Machine learning as a strategy to account for dietary synergy: an illustration based on dietary intake and adverse pregnancy outcomes

Lisa M. Bodnar, Abigail R. Cartus, Sharon I. Kirkpatrick, Katherine P. Himes, Edward H. Kennedy, Hyagriv N. Simhan, William A. Grobman, Jennifer Y. Duffy, Robert M. Silver, Samuel Parry, Ashley I. Naimi

Research output: Contribution to journalArticle

Abstract

BACKGROUND: Conventional analytic approaches for studying diet patterns assume no dietary synergy, which can lead to bias if incorrectly modeled. Machine learning algorithms can overcome these limitations. OBJECTIVES: We estimated associations between fruit and vegetable intake relative to total energy intake and adverse pregnancy outcomes using targeted maximum likelihood estimation (TMLE) paired with the ensemble machine learning algorithm Super Learner, and compared these with results generated from multivariable logistic regression. METHODS: We used data from 7572 women in the Nulliparous Pregnancy Outcomes Study: monitoring mothers-to-be. Usual daily periconceptional intake of total fruits and total vegetables was estimated from an FFQ. We calculated the marginal risk of preterm birth, small-for-gestational-age (SGA) birth, gestational diabetes, and pre-eclampsia according to density of fruits and vegetables (cups/1000 kcal) ≥80th percentile compared with <80th percentile using multivariable logistic regression and Super Learner with TMLE. Models were adjusted for confounders, including other Healthy Eating Index-2010 components. RESULTS: Using logistic regression, higher fruit and high vegetable densities were associated with 1.1% and 1.4% reductions in pre-eclampsia risk compared with lower densities, respectively. They were not associated with the 3 other outcomes. Using Super Learner with TMLE, high fruit and vegetable densities were associated with fewer cases of preterm birth (-4.0; 95% CI: -4.9, -3.0 and -3.7; 95% CI: -5.0, -2.3), SGA (-1.7; 95% CI: -2.9, -0.51 and -3.8; 95% CI: -5.0, -2.5), and pre-eclampsia (-3.2; 95% CI: -4.2, -2.2 and -4.0; 95% CI: -5.2, -2.7) per 100 births, respectively, and high vegetable densities were associated with a 0.9% increase in risk of gestational diabetes. CONCLUSIONS: The differences in results between Super Learner with TMLE and logistic regression suggest that dietary synergy, which is accounted for in machine learning, may play a role in pregnancy outcomes. This innovative methodology for analyzing dietary data has the potential to advance the study of diet patterns.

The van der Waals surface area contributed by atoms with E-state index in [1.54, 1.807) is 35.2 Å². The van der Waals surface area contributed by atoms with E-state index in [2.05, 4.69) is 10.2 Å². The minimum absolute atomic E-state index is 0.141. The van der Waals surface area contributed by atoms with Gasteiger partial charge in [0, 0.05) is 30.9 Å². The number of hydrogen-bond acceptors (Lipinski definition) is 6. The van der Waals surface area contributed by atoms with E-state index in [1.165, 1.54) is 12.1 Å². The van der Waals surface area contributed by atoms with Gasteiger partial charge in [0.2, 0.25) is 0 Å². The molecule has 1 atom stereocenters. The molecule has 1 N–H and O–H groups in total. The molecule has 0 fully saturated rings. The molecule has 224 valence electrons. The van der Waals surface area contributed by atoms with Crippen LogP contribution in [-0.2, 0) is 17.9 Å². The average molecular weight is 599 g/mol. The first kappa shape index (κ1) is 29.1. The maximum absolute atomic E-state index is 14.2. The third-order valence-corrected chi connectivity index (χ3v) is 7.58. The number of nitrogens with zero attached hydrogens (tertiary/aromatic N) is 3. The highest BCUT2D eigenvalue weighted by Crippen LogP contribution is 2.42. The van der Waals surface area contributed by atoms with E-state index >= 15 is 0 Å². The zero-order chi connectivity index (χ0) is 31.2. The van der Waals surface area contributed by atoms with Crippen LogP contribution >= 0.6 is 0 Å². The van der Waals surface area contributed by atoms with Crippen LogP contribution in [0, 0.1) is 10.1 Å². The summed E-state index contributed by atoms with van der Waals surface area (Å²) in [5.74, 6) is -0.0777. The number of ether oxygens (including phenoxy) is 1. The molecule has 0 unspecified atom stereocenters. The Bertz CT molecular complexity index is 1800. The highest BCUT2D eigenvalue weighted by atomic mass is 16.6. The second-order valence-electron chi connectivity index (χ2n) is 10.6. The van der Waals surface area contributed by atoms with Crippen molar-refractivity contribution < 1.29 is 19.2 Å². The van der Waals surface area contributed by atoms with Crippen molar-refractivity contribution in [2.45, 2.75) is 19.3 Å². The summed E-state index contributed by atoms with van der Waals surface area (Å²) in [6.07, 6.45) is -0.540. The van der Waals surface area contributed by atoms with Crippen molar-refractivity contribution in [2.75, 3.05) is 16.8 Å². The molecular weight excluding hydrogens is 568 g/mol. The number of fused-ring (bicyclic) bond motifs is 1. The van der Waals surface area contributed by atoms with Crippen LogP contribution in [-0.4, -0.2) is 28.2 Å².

Original languageEnglish (US)
Pages (from-to)1235-1243
Number of pages9
JournalThe American journal of clinical nutrition
Volume111
Issue number6
DOIs
StatePublished - Jun 1 2020

Keywords

  • birth
  • dietary patterns
  • machine learning
  • pregnancy
  • pregnant women
  • synergy

ASJC Scopus subject areas

  • Medicine (miscellaneous)
  • Nutrition and Dietetics

Fingerprint Dive into the research topics of 'Machine learning as a strategy to account for dietary synergy: an illustration based on dietary intake and adverse pregnancy outcomes'. Together they form a unique fingerprint.

  • Cite this

    Bodnar, L. M., Cartus, A. R., Kirkpatrick, S. I., Himes, K. P., Kennedy, E. H., Simhan, H. N., Grobman, W. A., Duffy, J. Y., Silver, R. M., Parry, S., & Naimi, A. I. (2020). Machine learning as a strategy to account for dietary synergy: an illustration based on dietary intake and adverse pregnancy outcomes. The American journal of clinical nutrition, 111(6), 1235-1243. https://doi.org/10.1093/ajcn/nqaa027